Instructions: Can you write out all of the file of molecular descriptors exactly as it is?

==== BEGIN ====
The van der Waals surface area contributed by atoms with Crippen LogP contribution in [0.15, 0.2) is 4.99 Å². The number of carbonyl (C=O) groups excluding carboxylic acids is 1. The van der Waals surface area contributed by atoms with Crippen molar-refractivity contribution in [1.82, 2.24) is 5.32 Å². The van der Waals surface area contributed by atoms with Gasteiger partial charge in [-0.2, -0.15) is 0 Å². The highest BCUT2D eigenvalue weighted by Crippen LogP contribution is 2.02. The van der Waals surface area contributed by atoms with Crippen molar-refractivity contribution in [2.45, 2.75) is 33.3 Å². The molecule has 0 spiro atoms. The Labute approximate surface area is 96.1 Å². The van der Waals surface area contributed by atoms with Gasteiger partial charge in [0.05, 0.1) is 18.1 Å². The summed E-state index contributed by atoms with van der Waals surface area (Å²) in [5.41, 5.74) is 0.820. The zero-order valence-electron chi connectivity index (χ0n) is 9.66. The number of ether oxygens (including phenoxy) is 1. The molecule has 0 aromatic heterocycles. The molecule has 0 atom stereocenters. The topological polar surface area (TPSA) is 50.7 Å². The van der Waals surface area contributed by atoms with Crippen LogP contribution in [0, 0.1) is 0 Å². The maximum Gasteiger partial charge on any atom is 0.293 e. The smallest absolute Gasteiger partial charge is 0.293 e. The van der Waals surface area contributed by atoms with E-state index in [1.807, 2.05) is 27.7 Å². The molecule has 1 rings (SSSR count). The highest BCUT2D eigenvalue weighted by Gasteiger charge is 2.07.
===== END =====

The van der Waals surface area contributed by atoms with Crippen LogP contribution in [0.15, 0.2) is 4.99 Å². The number of carbonyl (C=O) groups excluding carboxylic acids is 1. The van der Waals surface area contributed by atoms with Crippen molar-refractivity contribution in [1.82, 2.24) is 5.32 Å². The van der Waals surface area contributed by atoms with Gasteiger partial charge in [-0.2, -0.15) is 0 Å². The highest BCUT2D eigenvalue weighted by Crippen LogP contribution is 2.02. The van der Waals surface area contributed by atoms with Crippen molar-refractivity contribution in [2.45, 2.75) is 33.3 Å². The molecule has 0 spiro atoms. The Labute approximate surface area is 96.1 Å². The van der Waals surface area contributed by atoms with Gasteiger partial charge in [0.05, 0.1) is 18.1 Å². The summed E-state index contributed by atoms with van der Waals surface area (Å²) in [5.41, 5.74) is 0.820. The zero-order valence-electron chi connectivity index (χ0n) is 9.66. The number of ether oxygens (including phenoxy) is 1. The molecule has 0 aromatic heterocycles. The molecule has 0 atom stereocenters. The topological polar surface area (TPSA) is 50.7 Å². The van der Waals surface area contributed by atoms with Crippen LogP contribution in [0, 0.1) is 0 Å². The maximum Gasteiger partial charge on any atom is 0.293 e. The smallest absolute Gasteiger partial charge is 0.293 e. The van der Waals surface area contributed by atoms with E-state index in [1.807, 2.05) is 27.7 Å². The molecule has 1 rings (SSSR count). The highest BCUT2D eigenvalue weighted by Gasteiger charge is 2.07.